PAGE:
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New York State Reaches Deal to Ban Ivory
Reflects Support from 80 percent of voters

ALBANY (June 17, 2014) – A deal was reached today on a final bill that, when passed, will ban the trade of ivory antiques in the state and increased penalties for traffickers, a move that can make significant progress in curbing the ongoing slaughter of African elephants for their tusks.  The agreement was reached late last night by representatives from the Governor’s office, the New York State Assembly, and the New York Senate.

A statement follows from Elly Pepper, Wildlife Advocate at the Natural Resources Defense Council:

“It would be a tragedy to let these majestic creatures disappear off the face of the Earth for trinkets and trophies. And New York is doing its part to prevent that fate.

“The brutal and ongoing practice of slaughtering African elephants for their tusks may seem like a world away, but New York is one of the biggest drivers behind the demand. By making it harder for traffickers to sneak illegal ivory onto the market here, we can help ensure that zoos won’t be the only place our children can find the elephants in the future.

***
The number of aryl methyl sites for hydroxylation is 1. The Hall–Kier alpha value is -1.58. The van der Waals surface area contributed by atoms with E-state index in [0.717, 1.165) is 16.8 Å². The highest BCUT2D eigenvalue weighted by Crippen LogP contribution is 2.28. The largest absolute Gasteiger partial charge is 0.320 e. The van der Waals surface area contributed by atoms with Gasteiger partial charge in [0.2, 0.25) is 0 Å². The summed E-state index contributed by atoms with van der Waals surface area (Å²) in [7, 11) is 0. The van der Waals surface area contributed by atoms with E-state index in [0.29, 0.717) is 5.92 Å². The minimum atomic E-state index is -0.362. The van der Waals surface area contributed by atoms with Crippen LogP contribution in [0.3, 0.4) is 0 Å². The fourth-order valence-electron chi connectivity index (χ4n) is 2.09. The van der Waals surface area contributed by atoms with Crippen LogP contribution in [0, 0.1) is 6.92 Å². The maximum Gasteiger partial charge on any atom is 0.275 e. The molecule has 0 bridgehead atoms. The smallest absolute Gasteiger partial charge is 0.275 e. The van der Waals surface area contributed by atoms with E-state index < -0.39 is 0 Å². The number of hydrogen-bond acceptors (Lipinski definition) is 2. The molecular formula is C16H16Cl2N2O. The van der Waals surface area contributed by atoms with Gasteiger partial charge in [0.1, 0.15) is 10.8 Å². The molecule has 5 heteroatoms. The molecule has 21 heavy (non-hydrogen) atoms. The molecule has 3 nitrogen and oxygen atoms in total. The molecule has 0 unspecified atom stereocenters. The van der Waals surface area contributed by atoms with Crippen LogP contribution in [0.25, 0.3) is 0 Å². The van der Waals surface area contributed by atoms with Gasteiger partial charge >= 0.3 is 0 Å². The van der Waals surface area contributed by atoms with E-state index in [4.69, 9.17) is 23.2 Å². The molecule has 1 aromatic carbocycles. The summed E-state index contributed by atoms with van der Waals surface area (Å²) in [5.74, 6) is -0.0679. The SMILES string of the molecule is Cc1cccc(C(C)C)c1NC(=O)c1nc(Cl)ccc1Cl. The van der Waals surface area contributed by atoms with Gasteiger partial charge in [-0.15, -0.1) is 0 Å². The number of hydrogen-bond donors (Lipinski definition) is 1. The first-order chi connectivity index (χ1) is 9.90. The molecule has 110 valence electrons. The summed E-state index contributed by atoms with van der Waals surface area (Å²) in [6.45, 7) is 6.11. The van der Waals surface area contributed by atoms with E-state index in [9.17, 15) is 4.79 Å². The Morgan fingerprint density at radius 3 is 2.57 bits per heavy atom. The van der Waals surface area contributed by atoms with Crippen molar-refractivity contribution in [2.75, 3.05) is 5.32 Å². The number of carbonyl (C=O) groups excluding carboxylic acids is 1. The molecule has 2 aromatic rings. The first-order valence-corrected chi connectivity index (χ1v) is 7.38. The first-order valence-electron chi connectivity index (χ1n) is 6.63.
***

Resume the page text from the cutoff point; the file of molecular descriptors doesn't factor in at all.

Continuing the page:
“New York is paving the way for the rest of the nation to follow. Together, we can eliminate the U.S. ivory market altogether.”

Background

Selling new ivory products has been illegal nationwide for decades but determining ivory age is almost impossible, so an exception for older items has allowed traffickers to sneak new products onto shelves under the guise of “antiques.” Additionally, penalties for those who violate ivory trade laws have not been sufficient to deter them.  

Meanwhile, the practice of slaughtering elephants for their tusks is still rampant in Africa—causing  populations to plummet to the point where African forest elephants could disappear altogether in about a decade. Last year, more than 30,000 African elephants were killed, and this year is expected to be worse.

New York is the largest ivory market in the nation, and the U.S. market trails only China on a global scale. This legislation will address both of these problems that have allowed ivory trade in New York to continue and add to that demand—banning most antique ivory sales and increasing penalties for traffickers. The General Assembly passed a companion bill by a vote of 104-1 last week.  

Recent polling shows that more than 80 percent of New York voters supporting the move, along with many others throughout the country.

For more information


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